Yarn Dyeing Tutorial

Today, I dyed yarn in my apartment! I felt like today would be a perfect day, because none of my roommates happened to be in the room today, but two of them came in over the course of the dyeing. One of them came in while the yarn was soaking in vinegar and heating up, and she thought it was spaghetti.

So here’s the way I dyed my yarn in my college apartment kitchen!
You need:
  • Animal fiber yarn (I used KnitPicks Bare Stroll Fingering Sock Yarn– at least 75% animal fiber is best when attempting to dye yarn)
  • Vinegar (I guess at this.)
  • White cotton yarn to tie the animal fiber yarn
  • Kool-Aid in your choice of color (I chose to use Pink Lemonade and Lemonade)
  • A large pot
  • A spoon that lets you pick up the yarn
  • A large bowl
  • A large cup. The ones you get from sports games are the best.
First thing first: if the yarn isn’t already in a hank, you have to wrap it up! I used two chairs in my room. The KnitPicks yarn already came in a hank, but I wanted long stripes, so I rewound it to be longer. This takes a long time if the yarn tangles up. I learned that the hard way… Every few inches, take a string of cotton yarn and wrap it around the yarn. Don’t wrap or tie it too tightly, or you’ll end up with a white line where the tie was. Unless you want that line there. Your choice.

It should look something like this! See where the white ties are? 
Next, I filled a pot with hot water from the sink and poured in the vinegar. The vinegar is to make the Kool-Aid stick to the yarn quicker. Feel free to go without it, but I always use vinegar. Then squish the yarn into the pot, making sure it doesn’t overflow. Turn your stove to medium-low (about a 4 on my stove) and let the yarn soak and heat up for about 45 minutes.
When the 45 minutes is almost up, prepare your Kool-Aid! I used Lemonade first. I took a cup and filled it with warm water. Whatever you do, do not put cold water into that cup. Because your yarn is 1) hot from the stove and 2) animal fiber, anything cold may shock the fibers and cause them to felt. It hasn’t happened to me yet, but you really want to have the water in the cup as close to the temperature in the pot. Decide how much water to Kool-Aid you want. I used a larger cup, so I filled it up about 3/4ths of the way and mixed a packet of Kool-Aid into that. Every time you want to add a color, 3/4ths of the cup and one packet. That’s my ratio.
Now take about half the yarn hank out of the pot and place it in the large bowl. Don’t leave it hanging, or there will be a huge puddle everywhere. That’s a pain to clean up.
I poured in two cupfuls of Lemonade Kool-Aid and let that soak for 30-45 minutes. You’ll know the yarn’s soaked up all the Kool-Aid when you scoop up some water with your spoon and it comes out clear. Pour in more, if you wish. To get the yellow color, I used 6 packets of Lemonade. Lemonade produces a really weak yellow, so I always use more than I usually do in order to get a nice vibrant color.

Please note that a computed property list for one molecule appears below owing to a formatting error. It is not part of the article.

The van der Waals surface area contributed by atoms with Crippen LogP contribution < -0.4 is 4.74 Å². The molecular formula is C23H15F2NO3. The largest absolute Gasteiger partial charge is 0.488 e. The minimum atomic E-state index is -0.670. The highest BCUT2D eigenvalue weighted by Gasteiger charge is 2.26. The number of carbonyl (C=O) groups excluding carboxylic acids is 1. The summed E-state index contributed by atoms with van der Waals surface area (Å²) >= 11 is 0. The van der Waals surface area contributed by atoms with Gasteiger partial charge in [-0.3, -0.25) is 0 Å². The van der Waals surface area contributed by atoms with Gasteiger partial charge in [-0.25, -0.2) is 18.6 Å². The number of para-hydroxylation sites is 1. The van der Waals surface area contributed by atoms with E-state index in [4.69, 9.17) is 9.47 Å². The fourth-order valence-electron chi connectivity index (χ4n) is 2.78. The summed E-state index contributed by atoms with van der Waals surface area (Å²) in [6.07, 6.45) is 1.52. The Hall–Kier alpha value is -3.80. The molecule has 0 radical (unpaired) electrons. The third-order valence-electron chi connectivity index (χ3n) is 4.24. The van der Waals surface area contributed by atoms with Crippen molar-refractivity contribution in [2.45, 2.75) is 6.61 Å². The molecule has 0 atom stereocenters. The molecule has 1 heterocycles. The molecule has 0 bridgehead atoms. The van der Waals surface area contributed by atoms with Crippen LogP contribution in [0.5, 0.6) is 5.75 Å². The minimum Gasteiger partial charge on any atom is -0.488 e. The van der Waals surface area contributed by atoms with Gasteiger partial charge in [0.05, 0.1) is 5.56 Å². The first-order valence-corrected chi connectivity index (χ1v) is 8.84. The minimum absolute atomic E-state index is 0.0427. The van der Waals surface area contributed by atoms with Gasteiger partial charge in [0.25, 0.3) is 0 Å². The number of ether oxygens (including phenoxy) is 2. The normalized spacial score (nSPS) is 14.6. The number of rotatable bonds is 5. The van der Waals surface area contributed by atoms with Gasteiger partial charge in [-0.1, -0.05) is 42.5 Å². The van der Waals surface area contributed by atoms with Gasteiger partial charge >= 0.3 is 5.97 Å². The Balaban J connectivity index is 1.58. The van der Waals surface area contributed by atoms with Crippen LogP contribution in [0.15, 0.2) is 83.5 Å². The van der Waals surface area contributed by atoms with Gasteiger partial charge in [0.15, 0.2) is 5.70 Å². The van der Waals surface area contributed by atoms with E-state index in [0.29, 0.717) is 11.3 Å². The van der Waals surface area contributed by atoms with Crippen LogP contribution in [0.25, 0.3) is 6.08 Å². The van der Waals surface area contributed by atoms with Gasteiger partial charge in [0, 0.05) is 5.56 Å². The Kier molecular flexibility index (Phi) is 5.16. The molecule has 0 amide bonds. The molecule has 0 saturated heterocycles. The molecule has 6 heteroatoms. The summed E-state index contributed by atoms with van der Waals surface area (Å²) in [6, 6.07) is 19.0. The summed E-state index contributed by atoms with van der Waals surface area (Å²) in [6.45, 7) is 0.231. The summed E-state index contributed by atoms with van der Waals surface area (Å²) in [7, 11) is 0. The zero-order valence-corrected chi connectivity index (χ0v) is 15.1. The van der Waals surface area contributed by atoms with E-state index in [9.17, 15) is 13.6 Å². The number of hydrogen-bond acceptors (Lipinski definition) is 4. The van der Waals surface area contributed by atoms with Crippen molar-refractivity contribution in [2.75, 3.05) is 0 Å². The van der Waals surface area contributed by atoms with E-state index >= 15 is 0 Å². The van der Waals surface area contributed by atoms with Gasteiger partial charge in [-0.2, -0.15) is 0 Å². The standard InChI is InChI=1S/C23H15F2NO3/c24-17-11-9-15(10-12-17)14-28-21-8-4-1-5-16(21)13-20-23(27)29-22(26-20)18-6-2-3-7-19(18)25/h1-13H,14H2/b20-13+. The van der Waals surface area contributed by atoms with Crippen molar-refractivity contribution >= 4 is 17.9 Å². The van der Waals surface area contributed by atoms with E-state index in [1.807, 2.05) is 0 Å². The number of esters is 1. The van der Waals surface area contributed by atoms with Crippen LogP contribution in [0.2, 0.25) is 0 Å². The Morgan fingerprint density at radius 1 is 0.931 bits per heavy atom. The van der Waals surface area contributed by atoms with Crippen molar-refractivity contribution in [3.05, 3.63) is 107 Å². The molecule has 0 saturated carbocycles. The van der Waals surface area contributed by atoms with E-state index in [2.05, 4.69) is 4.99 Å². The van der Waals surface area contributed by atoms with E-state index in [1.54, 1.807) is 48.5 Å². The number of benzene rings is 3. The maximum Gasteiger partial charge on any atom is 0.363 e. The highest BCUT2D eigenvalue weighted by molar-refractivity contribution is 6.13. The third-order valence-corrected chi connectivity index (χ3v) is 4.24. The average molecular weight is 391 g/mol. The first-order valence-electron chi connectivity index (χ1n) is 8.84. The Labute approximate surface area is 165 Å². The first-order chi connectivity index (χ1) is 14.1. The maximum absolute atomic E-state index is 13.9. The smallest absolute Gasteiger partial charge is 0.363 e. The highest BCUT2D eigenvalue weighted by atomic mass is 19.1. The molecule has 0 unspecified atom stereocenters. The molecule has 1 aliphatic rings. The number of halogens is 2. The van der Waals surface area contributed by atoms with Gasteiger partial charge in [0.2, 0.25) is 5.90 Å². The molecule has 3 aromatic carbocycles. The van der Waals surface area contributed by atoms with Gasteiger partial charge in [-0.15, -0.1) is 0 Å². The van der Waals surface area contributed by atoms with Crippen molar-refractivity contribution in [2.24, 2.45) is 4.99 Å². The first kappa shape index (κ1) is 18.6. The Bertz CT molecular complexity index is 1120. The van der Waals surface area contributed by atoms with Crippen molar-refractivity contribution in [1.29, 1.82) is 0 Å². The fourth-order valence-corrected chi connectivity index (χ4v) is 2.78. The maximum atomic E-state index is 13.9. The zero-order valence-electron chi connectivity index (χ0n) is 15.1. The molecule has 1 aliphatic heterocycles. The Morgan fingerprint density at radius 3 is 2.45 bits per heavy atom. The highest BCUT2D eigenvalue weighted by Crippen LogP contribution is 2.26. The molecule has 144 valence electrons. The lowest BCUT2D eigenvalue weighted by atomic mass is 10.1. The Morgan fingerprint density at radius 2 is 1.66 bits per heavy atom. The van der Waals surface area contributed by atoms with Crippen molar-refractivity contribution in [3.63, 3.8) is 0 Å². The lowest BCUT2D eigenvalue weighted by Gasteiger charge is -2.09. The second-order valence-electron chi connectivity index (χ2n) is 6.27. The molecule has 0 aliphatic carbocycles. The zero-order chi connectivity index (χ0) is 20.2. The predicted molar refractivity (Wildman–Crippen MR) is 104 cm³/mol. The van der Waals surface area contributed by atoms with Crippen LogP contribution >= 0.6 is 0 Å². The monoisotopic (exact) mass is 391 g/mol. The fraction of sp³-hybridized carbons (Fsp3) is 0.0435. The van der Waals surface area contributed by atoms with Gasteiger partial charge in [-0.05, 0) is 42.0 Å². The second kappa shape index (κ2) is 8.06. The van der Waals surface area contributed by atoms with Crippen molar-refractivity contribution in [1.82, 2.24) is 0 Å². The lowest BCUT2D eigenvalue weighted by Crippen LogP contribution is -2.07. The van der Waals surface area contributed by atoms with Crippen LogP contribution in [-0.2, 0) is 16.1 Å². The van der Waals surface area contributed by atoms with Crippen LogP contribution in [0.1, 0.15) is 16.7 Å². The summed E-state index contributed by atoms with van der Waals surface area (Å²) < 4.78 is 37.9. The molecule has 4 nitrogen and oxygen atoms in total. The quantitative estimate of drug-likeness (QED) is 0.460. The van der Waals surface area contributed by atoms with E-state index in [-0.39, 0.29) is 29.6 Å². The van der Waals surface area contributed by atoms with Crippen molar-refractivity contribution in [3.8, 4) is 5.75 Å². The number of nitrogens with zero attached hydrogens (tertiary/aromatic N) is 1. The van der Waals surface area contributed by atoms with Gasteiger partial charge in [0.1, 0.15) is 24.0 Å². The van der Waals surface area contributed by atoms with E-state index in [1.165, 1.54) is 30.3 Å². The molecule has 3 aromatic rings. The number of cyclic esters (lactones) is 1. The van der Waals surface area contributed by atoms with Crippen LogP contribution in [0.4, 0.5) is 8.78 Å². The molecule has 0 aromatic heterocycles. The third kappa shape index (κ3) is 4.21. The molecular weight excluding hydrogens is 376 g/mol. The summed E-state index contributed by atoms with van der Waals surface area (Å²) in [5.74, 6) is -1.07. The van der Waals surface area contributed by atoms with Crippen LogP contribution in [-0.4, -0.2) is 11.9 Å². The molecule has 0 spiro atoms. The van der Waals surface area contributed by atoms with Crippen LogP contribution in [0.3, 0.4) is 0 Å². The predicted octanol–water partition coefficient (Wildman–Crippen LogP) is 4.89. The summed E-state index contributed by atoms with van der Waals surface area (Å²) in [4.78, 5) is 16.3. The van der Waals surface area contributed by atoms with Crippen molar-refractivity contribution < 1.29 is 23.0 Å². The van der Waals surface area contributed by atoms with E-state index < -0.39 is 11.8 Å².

I usually pour in the dye two cups at a time. Every time there’s to be new color, I turn the yarn over so that the color gets to the yarn that may have been at the bottom before. It provides a nice even color.
Now that yellow is done, I pick up the yarn using my trusty spoon and put it into the blue bowl with the as of yet undyed yarn. Pour out the water, because it will have inevitably been sucked into it. Now take out the undyed section and put that into the water, making sure not to burn yourself. Make sure you get to where the lemonade color starts; otherwise, there’s an awkward gap of undyed yarn. Now pour in the 2 cupfuls of Pink Lemonade and let that soak for 30-45 minutes. Pink is much more powerful, so if you don’t want such an intense pink, don’t put in so much! I used 4 packets of Pink Lemonade.
Kind of reminds you of Easter, doesn’t it?
When the yarn is where you want it to be, take it out and put it into the bowl. Leave it to cool down for a little, because it will be really hot, and you need to be able to handle it for the next part. Is it cool? Good! Take it under the sink (making sure the water temperature isn’t too extreme) and wash your yarn. Then try to squeeze out all the water you can, because you need to put it somewhere to dry. You don’t want it dripping a lot, do you? It will drip a bit, but now that you’ve squeezed out excess water, you’re good.
Ideally, hanging it up outside would be best, but since it’s becoming cold, the yarn won’t dry as quickly. My bathroom is the best bet for this guy. When it’s done drying, wind it up into a hank. I used the handles on my desk to produce a small, fat hank of pink yellow yarn. I’ve always been in the habit of using my desk. Nice to see I can use it here too.
I’ve nicknamed this one ‘Lemonade’ because of the Kool-Aid colors I used. Not very creative, I know.
While I was dyeing the yarn, another roommate stared at it for a few minutes while she was eating. Finally, she asked me, “How come you don’t just buy yellow yarn?”
“It’s not as fun that way,” I said, and it really isn’t. Dyeing yarn gives you the power to create whatever color yarn you want. It lets you control everything! It’s a very relaxing pursuit minus the winding up of things. That still manages to irritate me at times.
And here it is! My method of using a pot to dye yarn in! I’ve seen this used with a microwaveable casserole dish, too. I don’t have a casserole dish to try this method with, but feel free to give it a shot, using what you know.



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